Workshop Reflections

Been meaning to write this reflection for a while now but just hadn’t gotten around to it. A few weekends ago at Hawaii Pacific University’s Ko?olau Writers Workshop, I facilitated two fiction workshops. One on the elements of story, the other on creating character. As discussed in my last post, I am always curious about the reasons why we choose to write what we do, write at all even, and I think that often times it has to do with a need for story. Story is necessary to society. We build our gods through story, document our cultures, and insure that they live on. How many moments make up a poem? How many of our interactions find our ways into our characters, into our scenes? Do we as peoples, sculpt, scavenge, and salvage what we can from our day to day to create the narrative of our lives, and share that narrative through story, breathing life, and our lives, into words?

One of my exercises dealt with using colloquial language to develop character. Out of the seven or eight folks in attendance, I was surprised that only one chose to experiment with Pidgin. The most common was a Southern drawl that I can’t specifically identify because I have no experience with living in the south. It made me wonder if participants were familiar with the style of speech or if they were working off popular exposure. It also reminded me of the importance of being familiar with a language, the intricacies and minute details that will ring true in the ears of a true speaker of that tongue, or those who have spent their whole lives around it.

Another exercise involved experimenting with stream-of-consciousness, and I was once again impressed by the enthusiasm of everyone in the workshop, digging deep into their character. It made me think of how the mind works, without structure, forever moving in every direction. This also made me think of orality and literacy, and how grammar seeks to confine language within a certain set of rules, and how, when dealing with colloquial narrative, it is difficult to translate speech into text without breaking or bending those barriers in some way.

Creating character really is occupying a consciousness. You have to know where they like to eat, who they eat with, what times of day do they dine. What do they do on Sundays at 3 p.m. Do they pick up their prescriptions at Longs or Walgreens? Especially in local story, what neighborhood are they from, what part of the island, what school they went, for how long? Even if the details aren’t used, they are still important because they make up who that character is. Think of all the ways we are people, all the small and big things that define us, and then think about what defines who your character is.

After the workshops were pau, one of the participants approached me and asked if I wouldn’t mind reading some of his work. I gladly agreed and have been corresponding a bit with him over the past few weeks. I would like to end this post by sharing some of what came up during these correspondences:

A personal rule of mine is that every sentence, every detail should be functioning in more than one way: building character and moving the plot forward for example, or creating suspense and foreshadowing a future event is another.

The most important thing is to get the whole thing out. Barf it up, bleed it out, whatever it is take it to the page and then clean it up. Writing is a craft of continuous revision, especially with a novel because as you write more your style will develop and strengthen. So just get the story out and then begin to shape it.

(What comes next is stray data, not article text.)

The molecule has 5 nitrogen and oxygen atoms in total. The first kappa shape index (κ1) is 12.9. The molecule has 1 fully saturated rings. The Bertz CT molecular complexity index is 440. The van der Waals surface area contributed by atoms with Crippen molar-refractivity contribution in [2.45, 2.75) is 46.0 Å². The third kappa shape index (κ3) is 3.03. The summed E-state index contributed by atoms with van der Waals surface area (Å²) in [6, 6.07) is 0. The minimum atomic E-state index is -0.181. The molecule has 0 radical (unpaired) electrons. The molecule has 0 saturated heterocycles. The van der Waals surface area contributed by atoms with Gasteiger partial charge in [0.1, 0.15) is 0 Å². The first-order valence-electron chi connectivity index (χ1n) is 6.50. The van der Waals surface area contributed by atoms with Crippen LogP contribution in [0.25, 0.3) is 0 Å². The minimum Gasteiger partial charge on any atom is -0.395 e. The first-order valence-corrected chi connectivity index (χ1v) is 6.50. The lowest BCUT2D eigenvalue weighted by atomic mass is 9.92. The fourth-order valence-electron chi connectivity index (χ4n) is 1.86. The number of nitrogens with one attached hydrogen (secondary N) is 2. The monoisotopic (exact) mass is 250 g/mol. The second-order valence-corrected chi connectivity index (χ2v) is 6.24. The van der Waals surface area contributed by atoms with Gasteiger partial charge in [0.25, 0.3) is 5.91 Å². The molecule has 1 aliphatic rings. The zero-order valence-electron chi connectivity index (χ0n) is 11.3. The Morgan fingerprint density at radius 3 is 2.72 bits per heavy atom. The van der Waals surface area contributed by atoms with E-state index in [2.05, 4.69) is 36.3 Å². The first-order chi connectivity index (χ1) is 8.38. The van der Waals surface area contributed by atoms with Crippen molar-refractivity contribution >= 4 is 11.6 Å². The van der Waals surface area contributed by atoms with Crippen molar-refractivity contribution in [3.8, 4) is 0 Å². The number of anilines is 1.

As a reader, we focus where the writer tells us to, the more time spent describing or going over something the more significant we'll think it is. With that in mind, you may end up cutting or compounding large sections of your work. That's good, often times as writers we hold onto to scenes because we enjoy them or think they really work. You have to ask yourself when editing, is this really important? What is it doing?



Talk story

  1. Darrell Lum says:

    Sounds like you had a good group. I especially like the barf up the writing…although the problem with that is when you barf, you think that you're all done and everything else comes in dribbles (sorry for that image). Of course this is crucial, getting the ideas down on paper. But I'd like to think of it as making sure you have enough to get you going the next time. So set a goal: a page, 20 minutes, two computer screens, whatever. and end mid-sentence. The next time you come back to this particular piece of writing, invariably you will be able to finish the sentence…and keep on going. In other words, try to go for sustained writing over time.

  2. BetweenWatersUnseen says:

    It's definitely been a struggle to get back into a writing routine, but I'm slowly finding stable ground and a more stable schedule. I like the idea of ending mid-sentence, keeps things flowing in the moment and when you return. Often times I try and finish the section or scene and, to get back into it when I return to the page, I read it over again and then go from there. What I like about your suggestion is that you're immediately getting back into the action.

    I also forgot to mention the importance of writing thoughts down on notepads/scraps of papers/cellphone/whatever. Creating a system for the piece and something you can jot anything down in. Also saving past drafts and revisions, having an archive of the same story. I don't know if anyone else does this, but I find it helpful in process. There's so much that we forget or think we're going to remember/get back to or is lost as we write on, it's always nice to have something to return to, maybe even finding inspiration for another story or chapter there.

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